Kashmir's Pulwama, Still Shaken By February's Terror Attack, Votes Today

Since then the campaign for 2019 Lok Sabha polls has revolved around Pulwama and terrorism with parties making nationalism a key poll issue.

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Kashmir's Pulwama, Still Shaken By February's Terror Attack, Votes Today

The Pulwama district has hardly seen any election campaigning by political parties. (FILE PHOTO)


Pulwama: 

A day before Jammu and Kashmir's Pulwama goes to vote, an eerie silence descended on the streets the district hit by one of the state's worst terror attacks earlier this year. People mill around but are guarded in their response. They want to talk about anything but elections.

Pulwama, known as the "Anand (delight) of Kashmir" for its congenial climate, innumerable springs and waterfalls, hogged the headlines when a suicide bomber rammed his car into a CRPF convoy on February 14, killing 40 paramilitary troopers.

Since then the campaign for 2019 Lok Sabha polls has revolved around Pulwama and terrorism with parties making nationalism a key poll issue.

On Monday, Pulwama - a part of the Anantnag Lok Sabha seat - will hold elections and all eyes will be on how people respond.

Gulzar Wani, a grocery store owner, who was greatly agitated when asked about the prospects of Monday's voting. "I don't think that there will be any voting in this area. The machines may return untouched," he said.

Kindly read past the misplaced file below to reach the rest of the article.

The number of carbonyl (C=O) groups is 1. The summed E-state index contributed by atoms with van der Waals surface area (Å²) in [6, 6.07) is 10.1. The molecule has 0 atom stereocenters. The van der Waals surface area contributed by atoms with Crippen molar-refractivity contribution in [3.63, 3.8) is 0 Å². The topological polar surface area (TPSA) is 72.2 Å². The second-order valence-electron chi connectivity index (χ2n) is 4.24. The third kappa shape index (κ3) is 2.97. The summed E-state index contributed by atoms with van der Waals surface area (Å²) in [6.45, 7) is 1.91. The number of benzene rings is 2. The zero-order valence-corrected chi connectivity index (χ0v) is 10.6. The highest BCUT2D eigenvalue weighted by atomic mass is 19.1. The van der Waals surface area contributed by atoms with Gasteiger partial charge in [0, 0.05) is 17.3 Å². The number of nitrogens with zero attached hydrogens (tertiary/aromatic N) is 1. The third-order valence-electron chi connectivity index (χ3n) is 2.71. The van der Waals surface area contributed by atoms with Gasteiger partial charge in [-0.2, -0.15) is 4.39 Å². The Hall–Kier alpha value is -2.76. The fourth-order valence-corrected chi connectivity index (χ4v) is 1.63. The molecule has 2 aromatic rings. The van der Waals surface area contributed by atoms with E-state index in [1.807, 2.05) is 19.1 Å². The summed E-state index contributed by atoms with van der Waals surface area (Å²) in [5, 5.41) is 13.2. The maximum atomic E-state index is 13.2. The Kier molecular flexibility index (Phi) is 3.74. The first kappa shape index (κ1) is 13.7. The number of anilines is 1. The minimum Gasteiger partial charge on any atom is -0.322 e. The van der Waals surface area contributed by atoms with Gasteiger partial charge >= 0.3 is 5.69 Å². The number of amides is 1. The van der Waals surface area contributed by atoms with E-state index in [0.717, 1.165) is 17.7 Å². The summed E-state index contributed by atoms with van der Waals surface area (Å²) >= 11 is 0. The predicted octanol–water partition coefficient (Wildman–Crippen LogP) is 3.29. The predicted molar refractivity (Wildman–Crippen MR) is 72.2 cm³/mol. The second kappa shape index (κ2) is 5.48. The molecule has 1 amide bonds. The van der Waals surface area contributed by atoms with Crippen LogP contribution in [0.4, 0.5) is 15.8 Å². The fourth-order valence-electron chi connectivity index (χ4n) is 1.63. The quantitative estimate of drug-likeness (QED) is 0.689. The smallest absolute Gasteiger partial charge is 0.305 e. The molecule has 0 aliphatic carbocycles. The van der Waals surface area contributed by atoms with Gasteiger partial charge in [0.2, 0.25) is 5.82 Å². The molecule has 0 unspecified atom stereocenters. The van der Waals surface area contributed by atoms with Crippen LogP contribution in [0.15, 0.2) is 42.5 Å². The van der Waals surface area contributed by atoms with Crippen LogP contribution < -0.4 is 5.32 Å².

Senior police officials believe that the voting may not cross the double-digit mark.

The district has hardly seen any election campaigning by political parties.

The National Conference and the Congress confined their political activities to party offices.

The Peoples' Democratic Party (PDP), which has a strong base in south Kashmir, is almost missing. Party candidate Mehbooba Mufti has preferred to stay away from canvassing.

No wall, street or building is festooned with colourful flags and banners of the parties.

Former chief minister and National Conference vice president Omar Abdullah, while speaking for party candidate Justice (retd) Hasnain Masoodi, said voting was essential prevent attempts to abrogate Article 370 which guarantees special status to the state.

G A Mir of the Congress attempted to woo the voters by pointing out the failures of the National Conference and the PDP.

However, a thin attendance of people can be seen in their election meetings.

Waheed Para of the PDP said in an article that ahead of the elections, the anti-terrorism operations needed to be halted as political parties cannot go and ask the people to vote when they are mourning the deaths of their loved ones.

Security forces working to ensure smooth conduct of the polls have cracked the whip on trouble-mongers.

While there are no official figures, a rough estimate is that 400 young men have been picked up and lodged in jails as a precautionary measure, say political activists from the area.

"Ever since February 14, the people here live in fear. A midnight knock from security forces is quite possible," says Nazir Ahmed, a tea stall owner in Pulwama town.

A senior police official said all arrangements have been put in place for Monday's voting in Shopian and Pulwama.

"Everything has been put in place and adequate number of security personnel along with their mobile bunkers have been placed in the two districts," he said.

Pulwama district has 3.51 lakh eligible voters. For smooth polling, the Election Commission has set up 450 polling stations across the district.

The elections to Anantnag Parliamentary seat was divided into three phases.

Earlier Anantnag voted on April 23 in which 12.8 per cent votes were cast. This was followed by the second phase in Kulgam on April 29 which recorded around 10 per cent voting.

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